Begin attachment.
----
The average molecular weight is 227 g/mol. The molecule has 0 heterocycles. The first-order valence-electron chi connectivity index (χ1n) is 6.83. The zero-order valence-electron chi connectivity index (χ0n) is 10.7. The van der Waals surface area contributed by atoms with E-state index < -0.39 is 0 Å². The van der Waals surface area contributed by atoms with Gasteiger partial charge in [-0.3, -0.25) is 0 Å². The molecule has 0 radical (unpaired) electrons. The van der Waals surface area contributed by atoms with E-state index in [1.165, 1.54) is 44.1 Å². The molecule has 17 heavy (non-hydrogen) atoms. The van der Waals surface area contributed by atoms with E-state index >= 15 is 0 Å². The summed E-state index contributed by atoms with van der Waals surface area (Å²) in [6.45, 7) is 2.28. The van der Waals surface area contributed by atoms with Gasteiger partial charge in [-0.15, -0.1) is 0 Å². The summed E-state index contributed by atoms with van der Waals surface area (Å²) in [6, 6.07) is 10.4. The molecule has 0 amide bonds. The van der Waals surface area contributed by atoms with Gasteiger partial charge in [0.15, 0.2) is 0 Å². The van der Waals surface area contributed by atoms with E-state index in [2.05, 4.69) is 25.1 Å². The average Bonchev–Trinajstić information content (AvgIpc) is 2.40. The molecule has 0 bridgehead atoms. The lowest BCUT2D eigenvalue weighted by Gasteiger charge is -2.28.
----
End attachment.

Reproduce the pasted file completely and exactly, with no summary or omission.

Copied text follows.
The average molecular weight is 227 g/mol. The molecule has 0 heterocycles. The first-order valence-electron chi connectivity index (χ1n) is 6.83. The zero-order valence-electron chi connectivity index (χ0n) is 10.7. The van der Waals surface area contributed by atoms with E-state index < -0.39 is 0 Å². The van der Waals surface area contributed by atoms with Gasteiger partial charge in [-0.3, -0.25) is 0 Å². The molecule has 0 radical (unpaired) electrons. The van der Waals surface area contributed by atoms with E-state index in [1.165, 1.54) is 44.1 Å². The molecule has 17 heavy (non-hydrogen) atoms. The van der Waals surface area contributed by atoms with E-state index >= 15 is 0 Å². The summed E-state index contributed by atoms with van der Waals surface area (Å²) in [6.45, 7) is 2.28. The van der Waals surface area contributed by atoms with Gasteiger partial charge in [-0.15, -0.1) is 0 Å². The summed E-state index contributed by atoms with van der Waals surface area (Å²) in [6, 6.07) is 10.4. The molecule has 0 amide bonds. The van der Waals surface area contributed by atoms with Gasteiger partial charge in [0.15, 0.2) is 0 Å². The van der Waals surface area contributed by atoms with E-state index in [2.05, 4.69) is 25.1 Å². The average Bonchev–Trinajstić information content (AvgIpc) is 2.40. The molecule has 0 bridgehead atoms. The lowest BCUT2D eigenvalue weighted by Gasteiger charge is -2.28.